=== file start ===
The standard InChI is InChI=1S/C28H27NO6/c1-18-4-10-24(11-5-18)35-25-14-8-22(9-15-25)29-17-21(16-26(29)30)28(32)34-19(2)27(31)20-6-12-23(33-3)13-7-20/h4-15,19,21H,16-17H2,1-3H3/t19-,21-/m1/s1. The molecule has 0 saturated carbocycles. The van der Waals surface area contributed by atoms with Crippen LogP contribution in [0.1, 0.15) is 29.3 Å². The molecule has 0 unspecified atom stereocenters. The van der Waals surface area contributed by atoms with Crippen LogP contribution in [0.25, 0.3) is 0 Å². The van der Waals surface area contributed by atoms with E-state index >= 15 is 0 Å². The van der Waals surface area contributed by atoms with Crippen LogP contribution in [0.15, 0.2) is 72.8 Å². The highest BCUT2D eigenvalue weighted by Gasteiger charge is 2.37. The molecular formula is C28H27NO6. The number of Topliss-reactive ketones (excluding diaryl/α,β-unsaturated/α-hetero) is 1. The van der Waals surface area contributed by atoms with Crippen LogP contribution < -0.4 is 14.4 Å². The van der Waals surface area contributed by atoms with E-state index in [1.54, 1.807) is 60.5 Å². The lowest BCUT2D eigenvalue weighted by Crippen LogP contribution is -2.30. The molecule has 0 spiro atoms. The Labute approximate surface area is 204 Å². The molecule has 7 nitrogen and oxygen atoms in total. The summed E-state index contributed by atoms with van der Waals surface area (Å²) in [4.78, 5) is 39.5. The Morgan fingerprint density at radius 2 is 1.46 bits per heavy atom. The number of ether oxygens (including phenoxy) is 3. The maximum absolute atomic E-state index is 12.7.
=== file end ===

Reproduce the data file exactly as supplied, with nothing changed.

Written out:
The standard InChI is InChI=1S/C28H27NO6/c1-18-4-10-24(11-5-18)35-25-14-8-22(9-15-25)29-17-21(16-26(29)30)28(32)34-19(2)27(31)20-6-12-23(33-3)13-7-20/h4-15,19,21H,16-17H2,1-3H3/t19-,21-/m1/s1. The molecule has 0 saturated carbocycles. The van der Waals surface area contributed by atoms with Crippen LogP contribution in [0.1, 0.15) is 29.3 Å². The molecule has 0 unspecified atom stereocenters. The van der Waals surface area contributed by atoms with Crippen LogP contribution in [0.25, 0.3) is 0 Å². The van der Waals surface area contributed by atoms with E-state index >= 15 is 0 Å². The van der Waals surface area contributed by atoms with Crippen LogP contribution in [0.15, 0.2) is 72.8 Å². The highest BCUT2D eigenvalue weighted by Gasteiger charge is 2.37. The molecular formula is C28H27NO6. The number of Topliss-reactive ketones (excluding diaryl/α,β-unsaturated/α-hetero) is 1. The van der Waals surface area contributed by atoms with Crippen LogP contribution < -0.4 is 14.4 Å². The van der Waals surface area contributed by atoms with E-state index in [1.54, 1.807) is 60.5 Å². The lowest BCUT2D eigenvalue weighted by Crippen LogP contribution is -2.30. The molecule has 0 spiro atoms. The Labute approximate surface area is 204 Å². The molecule has 7 nitrogen and oxygen atoms in total. The summed E-state index contributed by atoms with van der Waals surface area (Å²) in [4.78, 5) is 39.5. The Morgan fingerprint density at radius 2 is 1.46 bits per heavy atom. The number of ether oxygens (including phenoxy) is 3. The maximum absolute atomic E-state index is 12.7.